“A Widow’s Mite”

Benjamin Feldman is one of Green-Wood’s most ardent enthusiasts. For many years, Ben spent a good deal of his free time cataloguing Green-Wood’s collections. Inspired by Green-Wood stories, he wrote Butchery on Bond Street: Sexual Politics and The Burdell-Cunningham Case in Antebellum New York (2007) (the story of the Dr. Harvey Burdell and Emma Cunningham, the woman who stood trial for his 1857 murder, but was acquitted). Both Burdell and Cunningham are interred at Green-Wood; he is in section 44, lot 3799; she in section 121, lot 12275. In 2009, Ben wrote Call Me Daddy: Babes and Bathos in Edward West Browning’s Jazz-Age New York (in 1934, “Daddy” Browning was interred in section 163, lot 21285). And, in 2014, Ben penned East in Eden: William Niblo and His Pleasure Garden of Yore. Niblo rests in an elaborate mausoleum on Green-Wood’s Crescent Water, section 26, lot 6618. To this day, marble lions greet Mr. Niblo’s visitors. Ben describes himself as “New York-based author, historian, raconteur, flâneur.” He blogs regularly as “The New York Wanderer.”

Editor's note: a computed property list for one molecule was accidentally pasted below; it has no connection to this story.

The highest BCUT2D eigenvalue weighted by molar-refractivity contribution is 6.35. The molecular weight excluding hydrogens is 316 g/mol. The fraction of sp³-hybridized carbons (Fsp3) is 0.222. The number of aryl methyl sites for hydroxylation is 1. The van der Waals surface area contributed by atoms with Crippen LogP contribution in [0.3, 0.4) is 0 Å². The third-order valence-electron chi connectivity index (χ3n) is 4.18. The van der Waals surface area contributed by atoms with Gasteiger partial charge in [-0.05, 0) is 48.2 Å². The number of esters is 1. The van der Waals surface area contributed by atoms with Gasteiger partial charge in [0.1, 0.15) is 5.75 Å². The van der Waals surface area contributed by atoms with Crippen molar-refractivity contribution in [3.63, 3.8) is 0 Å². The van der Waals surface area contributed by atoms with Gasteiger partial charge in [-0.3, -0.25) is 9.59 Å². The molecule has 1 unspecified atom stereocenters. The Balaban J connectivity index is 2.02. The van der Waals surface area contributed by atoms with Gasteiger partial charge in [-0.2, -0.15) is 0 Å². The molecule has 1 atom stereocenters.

Here is the link to Ben’s latest blog post: “A Widow’s Mite: Virginia Penny and the Struggle for Equal Employment and Pay for Women in the USA in the Late 19th Century.”

This is Virginia Penny:

Virginia Penny.
Virginia Penny.

She, like so many of the individuals who fascinate Ben, is interred at Green-Wood; she is in section 128, lot 31262, grave 90–a single grave in a public lot with this modest gravestone:

Virginia Penny's final resting place is marked by this gravestone
Virginia Penny’s final resting place is marked by this plain granite stone.

Enjoy Ben’s latest–it is a fascinating read.

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